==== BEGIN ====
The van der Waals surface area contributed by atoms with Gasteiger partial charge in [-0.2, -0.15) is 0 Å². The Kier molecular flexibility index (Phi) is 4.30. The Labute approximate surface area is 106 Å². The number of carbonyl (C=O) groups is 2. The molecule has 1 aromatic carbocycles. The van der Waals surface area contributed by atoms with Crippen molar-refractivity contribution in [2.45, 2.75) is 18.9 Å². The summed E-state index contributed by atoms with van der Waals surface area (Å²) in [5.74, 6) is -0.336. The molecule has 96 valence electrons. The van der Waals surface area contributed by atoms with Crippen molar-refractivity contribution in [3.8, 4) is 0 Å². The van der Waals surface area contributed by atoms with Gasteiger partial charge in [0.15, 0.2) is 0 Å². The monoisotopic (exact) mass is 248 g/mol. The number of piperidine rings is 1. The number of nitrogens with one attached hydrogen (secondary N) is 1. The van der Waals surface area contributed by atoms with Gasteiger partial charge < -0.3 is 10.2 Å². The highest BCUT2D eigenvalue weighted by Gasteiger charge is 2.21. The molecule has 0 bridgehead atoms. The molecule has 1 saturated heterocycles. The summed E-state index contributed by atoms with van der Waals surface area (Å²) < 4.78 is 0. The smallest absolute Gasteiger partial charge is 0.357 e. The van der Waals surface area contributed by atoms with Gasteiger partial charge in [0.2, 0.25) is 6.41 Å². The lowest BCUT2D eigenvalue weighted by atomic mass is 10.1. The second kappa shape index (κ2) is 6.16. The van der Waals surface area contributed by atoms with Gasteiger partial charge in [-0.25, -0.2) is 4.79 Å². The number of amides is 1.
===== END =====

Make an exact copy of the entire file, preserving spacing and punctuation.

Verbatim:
The van der Waals surface area contributed by atoms with Gasteiger partial charge in [-0.2, -0.15) is 0 Å². The Kier molecular flexibility index (Phi) is 4.30. The Labute approximate surface area is 106 Å². The number of carbonyl (C=O) groups is 2. The molecule has 1 aromatic carbocycles. The van der Waals surface area contributed by atoms with Crippen molar-refractivity contribution in [2.45, 2.75) is 18.9 Å². The summed E-state index contributed by atoms with van der Waals surface area (Å²) in [5.74, 6) is -0.336. The molecule has 96 valence electrons. The van der Waals surface area contributed by atoms with Crippen molar-refractivity contribution in [3.8, 4) is 0 Å². The van der Waals surface area contributed by atoms with Gasteiger partial charge in [0.15, 0.2) is 0 Å². The monoisotopic (exact) mass is 248 g/mol. The number of piperidine rings is 1. The number of nitrogens with one attached hydrogen (secondary N) is 1. The van der Waals surface area contributed by atoms with Gasteiger partial charge < -0.3 is 10.2 Å². The highest BCUT2D eigenvalue weighted by Gasteiger charge is 2.21. The molecule has 0 bridgehead atoms. The molecule has 1 saturated heterocycles. The summed E-state index contributed by atoms with van der Waals surface area (Å²) < 4.78 is 0. The smallest absolute Gasteiger partial charge is 0.357 e. The van der Waals surface area contributed by atoms with Gasteiger partial charge in [0.2, 0.25) is 6.41 Å². The lowest BCUT2D eigenvalue weighted by atomic mass is 10.1. The second kappa shape index (κ2) is 6.16. The van der Waals surface area contributed by atoms with Gasteiger partial charge in [-0.25, -0.2) is 4.79 Å². The number of amides is 1.